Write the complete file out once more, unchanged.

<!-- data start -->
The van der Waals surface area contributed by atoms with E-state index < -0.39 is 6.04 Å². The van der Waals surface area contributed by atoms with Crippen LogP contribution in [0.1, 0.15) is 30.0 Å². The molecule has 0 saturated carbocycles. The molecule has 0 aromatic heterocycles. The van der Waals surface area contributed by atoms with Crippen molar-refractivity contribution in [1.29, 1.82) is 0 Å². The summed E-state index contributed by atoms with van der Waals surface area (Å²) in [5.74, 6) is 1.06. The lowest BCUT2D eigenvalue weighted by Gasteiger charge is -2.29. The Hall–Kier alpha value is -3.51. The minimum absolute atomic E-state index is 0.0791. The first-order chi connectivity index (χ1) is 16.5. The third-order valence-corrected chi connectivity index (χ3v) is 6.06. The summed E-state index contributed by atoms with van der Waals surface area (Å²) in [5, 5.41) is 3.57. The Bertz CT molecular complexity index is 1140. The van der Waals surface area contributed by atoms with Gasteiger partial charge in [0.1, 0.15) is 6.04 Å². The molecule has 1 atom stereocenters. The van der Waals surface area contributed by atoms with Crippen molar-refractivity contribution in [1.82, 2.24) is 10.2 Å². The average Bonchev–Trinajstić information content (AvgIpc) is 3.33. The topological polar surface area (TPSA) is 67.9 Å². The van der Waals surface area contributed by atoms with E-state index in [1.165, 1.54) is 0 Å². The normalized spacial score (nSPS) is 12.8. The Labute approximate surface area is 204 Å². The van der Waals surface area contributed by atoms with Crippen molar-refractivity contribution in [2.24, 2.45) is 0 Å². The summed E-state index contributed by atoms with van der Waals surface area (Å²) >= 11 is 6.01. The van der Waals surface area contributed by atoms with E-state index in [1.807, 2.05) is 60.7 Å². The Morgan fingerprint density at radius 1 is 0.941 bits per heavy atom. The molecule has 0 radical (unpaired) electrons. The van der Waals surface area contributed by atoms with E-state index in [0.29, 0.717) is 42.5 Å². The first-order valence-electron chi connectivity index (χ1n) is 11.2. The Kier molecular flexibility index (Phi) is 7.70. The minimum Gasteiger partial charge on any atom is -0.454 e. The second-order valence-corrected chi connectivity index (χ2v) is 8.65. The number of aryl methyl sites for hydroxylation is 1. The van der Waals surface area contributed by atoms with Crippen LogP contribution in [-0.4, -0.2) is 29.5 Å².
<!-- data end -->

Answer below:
The van der Waals surface area contributed by atoms with E-state index < -0.39 is 6.04 Å². The van der Waals surface area contributed by atoms with Crippen LogP contribution in [0.1, 0.15) is 30.0 Å². The molecule has 0 saturated carbocycles. The molecule has 0 aromatic heterocycles. The van der Waals surface area contributed by atoms with Crippen molar-refractivity contribution in [1.29, 1.82) is 0 Å². The summed E-state index contributed by atoms with van der Waals surface area (Å²) in [5.74, 6) is 1.06. The lowest BCUT2D eigenvalue weighted by Gasteiger charge is -2.29. The Hall–Kier alpha value is -3.51. The minimum absolute atomic E-state index is 0.0791. The first-order chi connectivity index (χ1) is 16.5. The third-order valence-corrected chi connectivity index (χ3v) is 6.06. The summed E-state index contributed by atoms with van der Waals surface area (Å²) in [5, 5.41) is 3.57. The Bertz CT molecular complexity index is 1140. The van der Waals surface area contributed by atoms with Gasteiger partial charge in [0.1, 0.15) is 6.04 Å². The molecule has 1 atom stereocenters. The van der Waals surface area contributed by atoms with Crippen molar-refractivity contribution in [1.82, 2.24) is 10.2 Å². The average Bonchev–Trinajstić information content (AvgIpc) is 3.33. The topological polar surface area (TPSA) is 67.9 Å². The van der Waals surface area contributed by atoms with E-state index in [1.165, 1.54) is 0 Å². The normalized spacial score (nSPS) is 12.8. The Labute approximate surface area is 204 Å². The van der Waals surface area contributed by atoms with Crippen molar-refractivity contribution in [2.24, 2.45) is 0 Å². The summed E-state index contributed by atoms with van der Waals surface area (Å²) >= 11 is 6.01. The van der Waals surface area contributed by atoms with E-state index in [1.807, 2.05) is 60.7 Å². The Morgan fingerprint density at radius 1 is 0.941 bits per heavy atom. The molecule has 0 radical (unpaired) electrons. The van der Waals surface area contributed by atoms with E-state index in [0.29, 0.717) is 42.5 Å². The first-order valence-electron chi connectivity index (χ1n) is 11.2. The Kier molecular flexibility index (Phi) is 7.70. The minimum Gasteiger partial charge on any atom is -0.454 e. The second-order valence-corrected chi connectivity index (χ2v) is 8.65. The number of aryl methyl sites for hydroxylation is 1. The van der Waals surface area contributed by atoms with Crippen LogP contribution in [-0.4, -0.2) is 29.5 Å².